Measuring Up 2017, Health Quality Ontario’s yearly report on the province’s health system, was released today. This year’s report is drawn from a review of a set of about 50 health system indicators called the Common Quality Agenda. The report combines a broad range of data with the stories of people at the front lines of the system, including patients, families and health care professionals.
The report flags a number of key issues related to mental health and addictions. Access to physician care and care transitions for mental health conditions remain poor, with no increase in timely follow-up visits with a primary care doctor or psychiatrist for individuals with a mental health condition after discharge from hospital.
The report also highlights access as an issue, with wide variation between Ontario’s LHIN regions in hospital readmissions and follow-up visits with a primary care doctor or psychiatrist for people who were hospitalized for a mental illness or addiction.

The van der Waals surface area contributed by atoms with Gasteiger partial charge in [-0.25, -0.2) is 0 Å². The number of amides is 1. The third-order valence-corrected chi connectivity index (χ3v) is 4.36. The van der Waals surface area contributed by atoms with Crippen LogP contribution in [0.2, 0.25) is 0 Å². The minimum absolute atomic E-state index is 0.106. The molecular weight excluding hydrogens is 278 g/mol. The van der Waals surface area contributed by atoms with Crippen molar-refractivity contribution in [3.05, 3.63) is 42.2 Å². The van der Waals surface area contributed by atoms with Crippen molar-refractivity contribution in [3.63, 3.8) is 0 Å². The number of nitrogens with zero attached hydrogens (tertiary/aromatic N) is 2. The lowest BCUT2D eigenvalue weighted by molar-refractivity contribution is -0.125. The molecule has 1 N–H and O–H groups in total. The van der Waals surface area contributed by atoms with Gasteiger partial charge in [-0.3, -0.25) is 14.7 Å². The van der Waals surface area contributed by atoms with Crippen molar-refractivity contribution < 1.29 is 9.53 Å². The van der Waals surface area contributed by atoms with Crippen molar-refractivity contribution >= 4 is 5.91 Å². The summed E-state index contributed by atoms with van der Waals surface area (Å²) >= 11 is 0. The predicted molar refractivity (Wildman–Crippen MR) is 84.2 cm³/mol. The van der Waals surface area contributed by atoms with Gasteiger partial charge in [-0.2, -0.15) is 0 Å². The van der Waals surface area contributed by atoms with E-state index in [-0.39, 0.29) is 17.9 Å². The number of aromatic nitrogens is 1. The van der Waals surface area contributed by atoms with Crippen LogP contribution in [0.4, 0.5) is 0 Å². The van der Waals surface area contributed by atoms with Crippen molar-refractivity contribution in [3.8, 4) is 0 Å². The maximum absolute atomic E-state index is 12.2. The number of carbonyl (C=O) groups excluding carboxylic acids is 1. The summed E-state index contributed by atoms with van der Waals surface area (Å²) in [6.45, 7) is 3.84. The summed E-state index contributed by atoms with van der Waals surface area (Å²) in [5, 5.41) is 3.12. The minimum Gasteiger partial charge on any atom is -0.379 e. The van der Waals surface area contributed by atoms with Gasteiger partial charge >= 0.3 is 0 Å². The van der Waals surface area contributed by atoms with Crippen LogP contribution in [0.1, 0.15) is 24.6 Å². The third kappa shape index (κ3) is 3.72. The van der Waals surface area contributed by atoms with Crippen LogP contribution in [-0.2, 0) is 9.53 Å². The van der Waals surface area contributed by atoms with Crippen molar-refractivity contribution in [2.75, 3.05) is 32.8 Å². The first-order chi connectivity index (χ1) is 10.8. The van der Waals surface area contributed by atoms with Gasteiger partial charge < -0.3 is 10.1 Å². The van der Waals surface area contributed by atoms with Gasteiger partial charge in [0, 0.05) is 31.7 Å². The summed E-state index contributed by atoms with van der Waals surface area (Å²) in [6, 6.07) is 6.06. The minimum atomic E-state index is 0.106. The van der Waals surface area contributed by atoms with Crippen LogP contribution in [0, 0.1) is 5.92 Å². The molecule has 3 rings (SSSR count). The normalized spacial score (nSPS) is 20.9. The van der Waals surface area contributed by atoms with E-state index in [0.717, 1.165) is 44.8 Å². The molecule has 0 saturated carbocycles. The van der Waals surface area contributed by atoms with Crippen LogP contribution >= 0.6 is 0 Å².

Measuring Up 2017 examines more than 1,000 organizations in Ontario involved in hospital care, home care, primary care and long-term care, but does not measure the mental health and addictions sector. Ontario currently lacks a standardized, province-wide system of evidence-based performance measurement for mental health and addictions. Ontario’s Mental Health and Addictions Leadership Council has recommended that the province implement a mental health and addictions data and quality strategy, which includes implementing a provincial performance measurement scorecard for services across the lifespan.
To read the full report, visit the HQO website.